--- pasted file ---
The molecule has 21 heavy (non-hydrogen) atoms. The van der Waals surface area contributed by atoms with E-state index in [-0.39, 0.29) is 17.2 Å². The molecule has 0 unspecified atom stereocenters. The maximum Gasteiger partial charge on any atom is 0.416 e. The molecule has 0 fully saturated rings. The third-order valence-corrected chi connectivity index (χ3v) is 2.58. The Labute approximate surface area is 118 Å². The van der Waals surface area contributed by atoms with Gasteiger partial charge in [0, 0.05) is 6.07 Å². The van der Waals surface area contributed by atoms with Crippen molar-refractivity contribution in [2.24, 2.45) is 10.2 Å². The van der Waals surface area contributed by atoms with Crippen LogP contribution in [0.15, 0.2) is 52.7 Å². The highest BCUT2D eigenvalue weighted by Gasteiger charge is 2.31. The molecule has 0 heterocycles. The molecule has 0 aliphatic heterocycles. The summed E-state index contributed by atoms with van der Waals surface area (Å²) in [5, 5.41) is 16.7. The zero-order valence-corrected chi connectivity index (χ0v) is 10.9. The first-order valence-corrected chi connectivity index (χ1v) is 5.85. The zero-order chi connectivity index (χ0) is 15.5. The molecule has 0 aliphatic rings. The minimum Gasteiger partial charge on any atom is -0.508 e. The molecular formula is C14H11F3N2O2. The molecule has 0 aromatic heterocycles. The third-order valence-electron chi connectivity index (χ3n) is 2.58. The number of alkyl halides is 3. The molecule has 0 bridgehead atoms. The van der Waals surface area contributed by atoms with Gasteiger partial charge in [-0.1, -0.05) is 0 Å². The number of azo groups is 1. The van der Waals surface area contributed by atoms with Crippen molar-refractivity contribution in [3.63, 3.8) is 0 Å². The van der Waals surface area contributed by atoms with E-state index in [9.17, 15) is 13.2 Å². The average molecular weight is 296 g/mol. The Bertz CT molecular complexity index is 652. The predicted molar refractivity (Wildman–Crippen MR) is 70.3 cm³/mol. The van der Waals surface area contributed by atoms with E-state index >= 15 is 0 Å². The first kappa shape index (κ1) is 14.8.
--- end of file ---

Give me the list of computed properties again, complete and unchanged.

The molecule has 21 heavy (non-hydrogen) atoms. The van der Waals surface area contributed by atoms with E-state index in [-0.39, 0.29) is 17.2 Å². The molecule has 0 unspecified atom stereocenters. The maximum Gasteiger partial charge on any atom is 0.416 e. The molecule has 0 fully saturated rings. The third-order valence-corrected chi connectivity index (χ3v) is 2.58. The Labute approximate surface area is 118 Å². The van der Waals surface area contributed by atoms with Gasteiger partial charge in [0, 0.05) is 6.07 Å². The van der Waals surface area contributed by atoms with Crippen molar-refractivity contribution in [2.24, 2.45) is 10.2 Å². The van der Waals surface area contributed by atoms with Crippen LogP contribution in [0.15, 0.2) is 52.7 Å². The highest BCUT2D eigenvalue weighted by Gasteiger charge is 2.31. The molecule has 0 heterocycles. The molecule has 0 aliphatic heterocycles. The summed E-state index contributed by atoms with van der Waals surface area (Å²) in [5, 5.41) is 16.7. The zero-order valence-corrected chi connectivity index (χ0v) is 10.9. The first-order valence-corrected chi connectivity index (χ1v) is 5.85. The zero-order chi connectivity index (χ0) is 15.5. The molecule has 0 aliphatic rings. The minimum Gasteiger partial charge on any atom is -0.508 e. The molecular formula is C14H11F3N2O2. The molecule has 0 aromatic heterocycles. The third-order valence-electron chi connectivity index (χ3n) is 2.58. The number of alkyl halides is 3. The molecule has 0 bridgehead atoms. The van der Waals surface area contributed by atoms with Gasteiger partial charge in [-0.1, -0.05) is 0 Å². The number of azo groups is 1. The van der Waals surface area contributed by atoms with Crippen molar-refractivity contribution in [3.63, 3.8) is 0 Å². The van der Waals surface area contributed by atoms with E-state index in [9.17, 15) is 13.2 Å². The average molecular weight is 296 g/mol. The Bertz CT molecular complexity index is 652. The predicted molar refractivity (Wildman–Crippen MR) is 70.3 cm³/mol. The van der Waals surface area contributed by atoms with E-state index >= 15 is 0 Å². The first kappa shape index (κ1) is 14.8.